It’s fair to say that Keith Richards is almost as well known for his wild lifestyle as he is for the music he’s played during his five and a bit decades as a Rolling Stone. Which is why we find ourselves relatively disappointed that his former Bentley S3 Continental Flying Spur Sports Saloon, set to be auctioned in September, is so modest. You could almost call it tasteful and restrained, certainly by the standards of Richards’s other well-documented antics from the 1960s.
Yet ‘Blue Lena’—named after jazz singer Lena Horne—was Keef’s favored ride throughout most of the Stones’ early heyday, and it comes with an attendant raft of stories, relatively few of which are likely to be found in the official auction catalogue. He bought the car new in 1965 at the age of just 22, and apart from tinted glass at the rear it looks completely standard. Well, almost. Apparently, it was subsequently modified with a hidden storage compartment for carrying Richards’s stash of illegal substances. And which, given his well-documented appetites for such things, we’re imagining to be the size of a typical glove compartment. Richards took the Bentley to Morocco a couple of years later with fellow Stone Brian Jones, trying to escape from charges of drug possession in the U.K. According to Richards’s 2010 autobiography, the destination was chosen on the basis that they could get legal drugs there. On the way, Jones got pneumonia and was left in hospital, with Richards then starting a relationship with Jones’s then girlfriend, the actress and model Anita Pallenberg, which apparently was consummated on the car’s back seat “somewhere between Barcelona and Valencia.” (Richards and Pallenberg went on to have three children together.)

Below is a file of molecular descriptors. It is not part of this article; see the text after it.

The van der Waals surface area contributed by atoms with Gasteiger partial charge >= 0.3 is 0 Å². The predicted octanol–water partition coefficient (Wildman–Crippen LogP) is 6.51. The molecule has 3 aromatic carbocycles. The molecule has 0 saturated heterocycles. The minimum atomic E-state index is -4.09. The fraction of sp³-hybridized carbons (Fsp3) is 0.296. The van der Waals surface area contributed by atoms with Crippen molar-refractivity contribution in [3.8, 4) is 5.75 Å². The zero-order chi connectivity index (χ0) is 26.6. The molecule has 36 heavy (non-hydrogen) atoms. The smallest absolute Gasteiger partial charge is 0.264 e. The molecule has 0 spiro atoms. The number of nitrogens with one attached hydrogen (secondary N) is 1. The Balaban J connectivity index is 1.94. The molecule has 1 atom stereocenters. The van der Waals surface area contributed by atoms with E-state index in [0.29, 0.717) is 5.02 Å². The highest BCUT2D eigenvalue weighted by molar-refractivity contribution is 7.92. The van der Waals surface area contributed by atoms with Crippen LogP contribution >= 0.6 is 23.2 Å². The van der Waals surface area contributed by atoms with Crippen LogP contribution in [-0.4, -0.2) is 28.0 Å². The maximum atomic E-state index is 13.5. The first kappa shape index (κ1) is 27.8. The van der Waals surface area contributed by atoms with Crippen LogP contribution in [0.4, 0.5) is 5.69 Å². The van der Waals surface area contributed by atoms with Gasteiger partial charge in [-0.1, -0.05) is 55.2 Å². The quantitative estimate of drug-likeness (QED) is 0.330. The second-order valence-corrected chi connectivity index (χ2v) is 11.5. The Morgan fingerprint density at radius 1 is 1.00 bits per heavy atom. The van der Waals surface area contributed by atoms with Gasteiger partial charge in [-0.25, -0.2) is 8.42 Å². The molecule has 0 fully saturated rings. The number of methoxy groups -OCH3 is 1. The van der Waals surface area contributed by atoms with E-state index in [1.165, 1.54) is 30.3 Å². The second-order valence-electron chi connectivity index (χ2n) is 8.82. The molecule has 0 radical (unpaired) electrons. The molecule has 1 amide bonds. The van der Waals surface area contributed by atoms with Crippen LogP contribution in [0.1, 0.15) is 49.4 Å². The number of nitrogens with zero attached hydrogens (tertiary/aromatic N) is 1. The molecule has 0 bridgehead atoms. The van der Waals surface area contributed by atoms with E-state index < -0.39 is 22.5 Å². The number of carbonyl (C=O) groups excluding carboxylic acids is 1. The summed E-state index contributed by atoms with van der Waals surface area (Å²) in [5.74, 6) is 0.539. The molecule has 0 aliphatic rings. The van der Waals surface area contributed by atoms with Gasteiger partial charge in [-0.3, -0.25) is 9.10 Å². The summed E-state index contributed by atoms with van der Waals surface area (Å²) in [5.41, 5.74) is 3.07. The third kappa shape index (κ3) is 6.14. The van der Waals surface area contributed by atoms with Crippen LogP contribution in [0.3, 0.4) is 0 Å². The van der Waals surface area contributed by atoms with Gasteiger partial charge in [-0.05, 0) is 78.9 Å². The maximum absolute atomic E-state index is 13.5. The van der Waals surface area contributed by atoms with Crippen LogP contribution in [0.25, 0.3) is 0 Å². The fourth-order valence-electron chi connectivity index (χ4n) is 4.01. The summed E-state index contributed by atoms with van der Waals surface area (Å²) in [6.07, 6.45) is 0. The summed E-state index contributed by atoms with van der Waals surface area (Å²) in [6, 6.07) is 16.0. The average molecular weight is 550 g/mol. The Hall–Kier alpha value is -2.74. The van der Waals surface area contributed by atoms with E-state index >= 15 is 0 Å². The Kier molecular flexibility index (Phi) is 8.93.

Richards later crashed the car after falling asleep at the wheel, with his nose leaving an indentation in the dashboard. He sold it a couple of years ago and it’s now being offered as part of theBonhams auction that will be held at this year’s Goodwood Revival in the U.K. on September 12. The presale estimate is $610,000 to $920,000.
That’s serious money for any Bentley of this vintage, even one with so many stories to tell. For context, an ex-Richards 1950 Pontiac Chieftain, which he drove during the making of Exile on Main Street, sold in 2012 for £37,950 (roughly $61,000 at the time).